"The test of the theory of possession which prevails in any system of law is to be found in its mode of dealing who have a thing within their power, but not own it, or assert the position of an owner for with regard to it, bailees, in a word. It is therefore, as a preliminary to understanding the common-law theory of possession, to study the common law with regard to bailees. "
    Not saying that I don't agree with you in principle, but can you cite the Indiana court case or law that says this? In the absence of a specific law or court case on this, I would err on the side of the lease. Because you are a renter and not an owner, you have to abide by the owner's rules as set forth in the lease if you want to live there, regardless of how unreasonable they are. Just like the owners have the right to place these restrictions on people living on their property, you also have the right not to live there.

    i agree on both, i just dont see how theyre going to holdsomething frommesoi can protectmy family and belongings theres no security here dont get me wrong its a great neigborhood. just dont see how the can take that right from you


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    Regular Member Gunslinger's Avatar
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    slowzx320 wrote:
    tattedupboy wrote:
    Gunslinger wrote:
    I would say that it is pure BS. When you rent, you are seized of the property and have all rights to it as if you owned it. Similar to "special bailee" rights. What if they said no bible? No landscape paintings? Research state laws--search under "renters rights, landlord restrictions, etc" and I'm sure you can come up with a statute protecting your right to have anything, legal, within your property.

    In general, a special bailee has all rights to a property, real or chattel, except to those who actually own it. The owner transfers his rights through a vehicle, viz., a lease. Short of selling your apartment to somebody, you have rights as if you actually owned it. Quote from Common Law:



    "The test of the theory of possession which prevails in any system of law is to be found in its mode of dealing who have a thing within their power, but not own it, or assert the position of an owner for with regard to it, bailees, in a word. It is therefore, as a preliminary to understanding the common-law theory of possession, to study the common law with regard to bailees. "
    Not saying that I don't agree with you in principle, but can you cite the Indiana court case or law that says this? In the absence of a specific law or court case on this, I would err on the side of the lease. Because you are a renter and not an owner, you have to abide by the owner's rules as set forth in the lease if you want to live there, regardless of how unreasonable they are. Just like the owners have the right to place these restrictions on people living on their property, you also have the right not to live there.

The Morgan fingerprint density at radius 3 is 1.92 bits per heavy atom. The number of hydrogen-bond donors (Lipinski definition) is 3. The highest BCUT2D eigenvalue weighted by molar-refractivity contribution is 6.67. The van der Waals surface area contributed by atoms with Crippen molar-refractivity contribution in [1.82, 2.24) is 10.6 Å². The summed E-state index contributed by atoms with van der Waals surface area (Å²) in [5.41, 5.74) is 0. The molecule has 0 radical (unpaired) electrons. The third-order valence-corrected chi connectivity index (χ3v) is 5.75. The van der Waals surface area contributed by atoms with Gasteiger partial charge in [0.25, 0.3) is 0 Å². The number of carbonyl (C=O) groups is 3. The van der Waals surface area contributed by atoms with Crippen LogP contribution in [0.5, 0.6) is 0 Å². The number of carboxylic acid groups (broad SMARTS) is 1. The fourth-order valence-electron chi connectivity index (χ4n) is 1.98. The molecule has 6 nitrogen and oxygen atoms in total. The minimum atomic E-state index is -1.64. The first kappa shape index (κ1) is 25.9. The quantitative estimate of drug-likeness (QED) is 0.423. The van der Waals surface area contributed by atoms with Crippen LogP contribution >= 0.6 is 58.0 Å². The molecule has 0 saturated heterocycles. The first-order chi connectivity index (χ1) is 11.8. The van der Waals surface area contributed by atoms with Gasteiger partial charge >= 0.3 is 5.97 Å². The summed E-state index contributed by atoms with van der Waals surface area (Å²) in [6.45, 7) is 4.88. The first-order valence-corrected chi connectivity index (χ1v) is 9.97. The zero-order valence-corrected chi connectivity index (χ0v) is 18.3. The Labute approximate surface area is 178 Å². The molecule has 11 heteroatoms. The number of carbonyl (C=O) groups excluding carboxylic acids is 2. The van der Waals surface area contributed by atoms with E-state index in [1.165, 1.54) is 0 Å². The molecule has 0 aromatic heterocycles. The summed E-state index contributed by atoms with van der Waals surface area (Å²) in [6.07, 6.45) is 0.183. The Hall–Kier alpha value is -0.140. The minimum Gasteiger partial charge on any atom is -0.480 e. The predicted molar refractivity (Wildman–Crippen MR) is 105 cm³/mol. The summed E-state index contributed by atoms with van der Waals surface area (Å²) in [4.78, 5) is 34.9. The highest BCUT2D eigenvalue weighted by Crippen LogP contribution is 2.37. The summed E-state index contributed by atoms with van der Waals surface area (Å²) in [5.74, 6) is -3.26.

i agree on both, i just dont see how theyre going to holdsomething frommesoi can protectmy family and belongings theres no security here dont get me wrong its a great neigborhood. just dont see how the can take that right from you
    Not familiar with IN case law, hence I referred strictly to Common Law tenant's (sic or tenets if you prefer...) rights. Keep in mind, the renter is renting you space for any lawful purpose. Common Law restricts his authority to render your use of that space, beyond what would be, to the reasonable man, hazards to it, such as keeping pets--or even smoking. Chattel property kept in that space, failing presenting a reasonable hazard, is not within the allowable restrictions.
    As I said, run a search for restrictions to bailment and you can find out case law easily enough.
    "For any man who sheds his blood with me this day shall be my brother...And gentlemen now abed shall think themselves accursed, they were not here, and hold their manhoods cheap whilst any speaks who fought with us on Crispin's day." Henry V

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    I agree with most of this. When you rent, it is just like owning the rights to that property. But property rights exist in a bundle. You can lease out as many or as few of the rights as you want. For instance, I can lease the house to you while still maintaining the oil or water rights. Unless state law prohibits a landlord from doing this (as you mentioned in Utah) then nothing stops the both of you from entering this agreement willingly. Simply put, you were leased the certain rights to that property spelled out in the lease, not the right to move walls, paint the building green, or keep fishtanks or weapons or whatever else they prohibited.

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    slowzx320 wrote:
    in my lease at my complex it says were not aloud to have firearms on the premises or in our apartment. Is there anything in the gun laws that prohibits them from not allowing me to have a gun .



    Another note i called the state police department yesterday to ask them what they thought about open carry, and with no hesitation she asked me if i had a permit i said yes then she replied saying its legal. I know its legal i just called for my own cause and to hear it from the police. Thats it
    As far a criminal action against you, there in no violation of law taking place by you having a firearm in your apartment, in violation of the lease. That is CRIMINAL I am talking about.

    In regards to civil, the landlord can bring eviction proceedings against you if you are in violation of your lease. Indiana has no firearms protection clauses in its Rental Statutes that I can find. Source: http://www.in.gov/legislative/ic/code/title32/ar31/

    Frankly, I would not worry about it. First, it would require that your landlord or his agent enter your premises for a legitimate purpose. That means you need maintenance, or something to such effect. Since you would be the one calling them, I am sure you could place any firearms in an area that is out of view.